A study has discovered that weight lifting for as little as 3 seconds every day can positively affect muscle strength. Researchers had 39 healthy individuals complete 1 muscle contraction at optimum effort for 3 seconds every day, 5 days a week for 4 weeks.1✅ JOURNAL REFERENCE
Either an isometric, or a concentric, or an eccentric bicep curl was completed at optimum effort, at the same time the maximum voluntary contraction strength of the muscles was measured before as well as after the 4 weeks.
Over the same period of 4 weeks, another group of 13 individuals who didn’t exercise were measured before as well as after. Muscle strength increased over 10% after the 4 weeks for the group who completed the eccentric bicep curl, but less muscle strength increase was seen in the other 2 exercise groups.
The study results proved that individuals don’t have to spend huge amounts of time exercising for improving muscle strength and that muscle strength can be increased with a tiny amount of exercise stimulus. The majority of individuals think lots of time has to be spent exercising to increase muscle strength, but the study clearly shows that this is not the case.
Isometric versus concentric versus eccentric are the 3 classifications that correspond to what the muscle is doing when in action. When the muscle is stationary while under load it’s an isometric contraction, when the muscle shortens it’s a concentric contraction, and when the muscle lengthens it’s an eccentric contraction.
A bicep curl entails holding a dumbbell with one arm at the side of the body before lifting it up towards the chest before bringing it back down to the side of the body. The bicep is in concentric contraction when lifting the dumbbell, in eccentric contraction lowering the dumbbell back down, and in isometric contraction when holding the dumbbell parallel to the ground.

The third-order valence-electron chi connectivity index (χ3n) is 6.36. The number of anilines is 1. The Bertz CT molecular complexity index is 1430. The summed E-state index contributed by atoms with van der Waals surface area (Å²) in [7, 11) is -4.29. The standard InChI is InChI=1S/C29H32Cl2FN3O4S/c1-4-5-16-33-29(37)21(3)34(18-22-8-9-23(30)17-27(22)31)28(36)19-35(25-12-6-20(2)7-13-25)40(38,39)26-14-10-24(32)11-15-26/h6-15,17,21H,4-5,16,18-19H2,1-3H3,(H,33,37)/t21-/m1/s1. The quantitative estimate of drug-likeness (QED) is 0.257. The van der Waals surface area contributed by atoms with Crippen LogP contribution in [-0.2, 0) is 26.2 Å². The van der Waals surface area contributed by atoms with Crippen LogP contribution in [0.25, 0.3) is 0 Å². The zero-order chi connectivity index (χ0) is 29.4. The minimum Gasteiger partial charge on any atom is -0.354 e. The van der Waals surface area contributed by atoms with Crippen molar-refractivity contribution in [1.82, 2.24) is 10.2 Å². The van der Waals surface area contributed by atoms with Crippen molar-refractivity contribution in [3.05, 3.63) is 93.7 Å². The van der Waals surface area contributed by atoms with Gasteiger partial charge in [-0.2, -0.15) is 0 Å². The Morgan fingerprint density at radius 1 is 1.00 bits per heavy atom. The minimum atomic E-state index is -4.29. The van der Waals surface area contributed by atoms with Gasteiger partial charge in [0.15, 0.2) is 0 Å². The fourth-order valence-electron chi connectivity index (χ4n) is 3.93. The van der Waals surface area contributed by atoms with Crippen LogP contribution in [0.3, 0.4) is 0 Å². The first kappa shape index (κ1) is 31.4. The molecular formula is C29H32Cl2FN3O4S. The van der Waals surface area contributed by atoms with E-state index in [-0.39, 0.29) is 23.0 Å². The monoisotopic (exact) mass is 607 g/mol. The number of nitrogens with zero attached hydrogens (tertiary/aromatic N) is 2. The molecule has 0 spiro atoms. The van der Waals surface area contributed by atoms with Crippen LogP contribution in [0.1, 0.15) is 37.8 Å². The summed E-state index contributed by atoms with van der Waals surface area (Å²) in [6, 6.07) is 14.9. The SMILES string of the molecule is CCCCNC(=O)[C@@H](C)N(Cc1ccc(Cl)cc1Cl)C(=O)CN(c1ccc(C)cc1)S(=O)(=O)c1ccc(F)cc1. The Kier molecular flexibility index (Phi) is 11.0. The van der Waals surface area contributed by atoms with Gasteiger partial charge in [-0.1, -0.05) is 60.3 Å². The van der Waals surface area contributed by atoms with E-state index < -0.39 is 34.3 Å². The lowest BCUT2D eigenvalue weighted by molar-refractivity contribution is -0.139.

The study reveals that all 3 lifting methods produced some muscle strength benefit, but eccentric contraction provided the best results by far. The concentric, isometric and eccentric strength was measured for each group. Those in the group lifting the dumbbell with a concentric contraction had a slight improvement of 6.3% in isometric strength with no improvement anywhere else, and the individuals in the isometric group had only a 7.2% eccentric strength increase.
The individuals in the eccentric group however had substantial strength improvements in all 3 measurements: concentric strength increased by 12.8%, isometric strength increased by 10.2%, and eccentric strength increased by 12.2%. The overall muscle strength of the eccentric group improved by 11.5% after only 60 seconds of total effort.